Most elements have a number of attributes that are added to the start
    tag of the element. These take the form of attribute="value"

    The full element is start tag (plus attributes), content, end tag.
    Always think of your HTML in terms of elements.

    >The book doesn't tie one thing into the next thing.
    >Trial and error says that doesn't work, but each combination then
    >becomes trial and error. So, the question here is to try to determine
    >some rule of thumb that saves the trial and error process from each
    >combination.


    http://www.w3.org/TR/html401/

    A full list of elements -
    http://www.w3.org/TR/html401/index/elements.html

    A full list of attributes and which elements they can be used on -
    http://www.w3.org/TR/html401/index/attributes.html

    A validator to check that your code is valid -
    http://validator.w3.org/

    Steve


    --
    "My theories appal you, my heresies outrage you,
    I never answer letters and you don't like my tie." - The Doctor

    Steve Pugh <> <http://steve.pugh.net/>
    Steve Pugh, Sep 8, 2003
    #19
  20. Tony Cooper

    Steve Pugh Guest

    Re: Font question - was - style for tags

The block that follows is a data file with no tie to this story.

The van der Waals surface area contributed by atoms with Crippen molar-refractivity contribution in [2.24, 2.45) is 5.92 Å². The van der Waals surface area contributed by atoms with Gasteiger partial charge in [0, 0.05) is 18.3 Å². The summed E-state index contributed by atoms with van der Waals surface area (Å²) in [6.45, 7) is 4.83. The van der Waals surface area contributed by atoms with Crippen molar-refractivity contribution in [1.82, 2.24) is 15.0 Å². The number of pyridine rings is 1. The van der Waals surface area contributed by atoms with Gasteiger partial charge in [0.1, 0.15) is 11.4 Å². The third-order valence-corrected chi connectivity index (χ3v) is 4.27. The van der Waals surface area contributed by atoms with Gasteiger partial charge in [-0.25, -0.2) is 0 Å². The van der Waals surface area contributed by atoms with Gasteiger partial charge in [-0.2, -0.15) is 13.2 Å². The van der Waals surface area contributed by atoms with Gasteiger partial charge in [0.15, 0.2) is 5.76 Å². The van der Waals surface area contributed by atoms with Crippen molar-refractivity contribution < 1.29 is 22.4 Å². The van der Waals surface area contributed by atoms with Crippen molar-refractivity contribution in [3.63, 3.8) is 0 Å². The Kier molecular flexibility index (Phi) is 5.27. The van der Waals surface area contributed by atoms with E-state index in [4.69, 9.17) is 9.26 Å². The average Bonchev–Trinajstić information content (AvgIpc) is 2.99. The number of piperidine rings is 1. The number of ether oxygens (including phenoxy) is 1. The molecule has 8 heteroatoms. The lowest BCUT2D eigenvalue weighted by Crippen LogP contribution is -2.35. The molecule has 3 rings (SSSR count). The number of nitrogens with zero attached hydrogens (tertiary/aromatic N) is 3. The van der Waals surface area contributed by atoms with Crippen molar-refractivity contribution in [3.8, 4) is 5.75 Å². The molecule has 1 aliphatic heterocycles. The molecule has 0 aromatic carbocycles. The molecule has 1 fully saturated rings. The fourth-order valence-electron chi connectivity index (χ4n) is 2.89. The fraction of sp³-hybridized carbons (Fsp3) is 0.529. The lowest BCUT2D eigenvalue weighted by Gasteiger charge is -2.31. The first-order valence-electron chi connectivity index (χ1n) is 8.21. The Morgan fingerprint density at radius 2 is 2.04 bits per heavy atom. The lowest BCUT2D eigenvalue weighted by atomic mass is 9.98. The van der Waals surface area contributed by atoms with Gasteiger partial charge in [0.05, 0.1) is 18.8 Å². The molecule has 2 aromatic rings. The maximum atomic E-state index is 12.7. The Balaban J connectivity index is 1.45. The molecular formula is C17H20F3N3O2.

"Dave Saville" <> wrote:
    >On Mon, 08 Sep 2003 12:20:40 +0100, Steve Pugh wrote:
    >
    >>What are the HTML elements in question? font is not an attribute of
    >>any HTML element, so your first example makes no sense. The font
    >>element is also long deprecated and there is no need to use it in
    >>pages created in 2003 so you second example is a diversion from the
    >>real question.
    >>
    >>Mark your content up with the appropriate HTML elements, adding those
    >>attributes that actually exist for those elements and which are either
    >>mandatory or needed by your content.

    >
    >OK Steve - I have a question for you then. I have a site that holds
    >archives of newsletters. Each of which is a proper html doc in its own
    >right. The site also has a search facility - give it a string and it
    >will return a list of all newsletters that contain that string.
    >Clicking on a button for a particular newsletter pumps the existing
    >HTML through a script that puts a <font red> </font> either side of
    >every occurrence of string. In other words the search string is
    >highlighted wherever it occurs.


    You want to highlight the text. Sounds like a form of emphasis to me.
    So use <em class="searchterm">...</em> with the appropirate style.
    e.g.
    em.searchterm {
    font-style: inherit;
    color: #ff0000;
    background-color: #ffffff;
    }

    >Now if <font> is depreciated


    It's not depreciated. It's deprecated. They mean very different
    things.

    >and "bad style" how the heck do I do this?
    >My understanding is that I can't use a CSS, as that relates to a tag,
    >and I don't want to use *any* tag that will change the font style of
    >the doc - I just want to highlight that string - and don't want to
    >falsely highlight anything else.


    Check any good CSS tutorial to learn about classes.

    Steve

    --
    "My theories appal you, my heresies outrage you,
    I never answer letters and you don't like my tie." - The Doctor

    Steve Pugh <> <http://steve.pugh.net/>
    Steve Pugh, Sep 8, 2003
    #20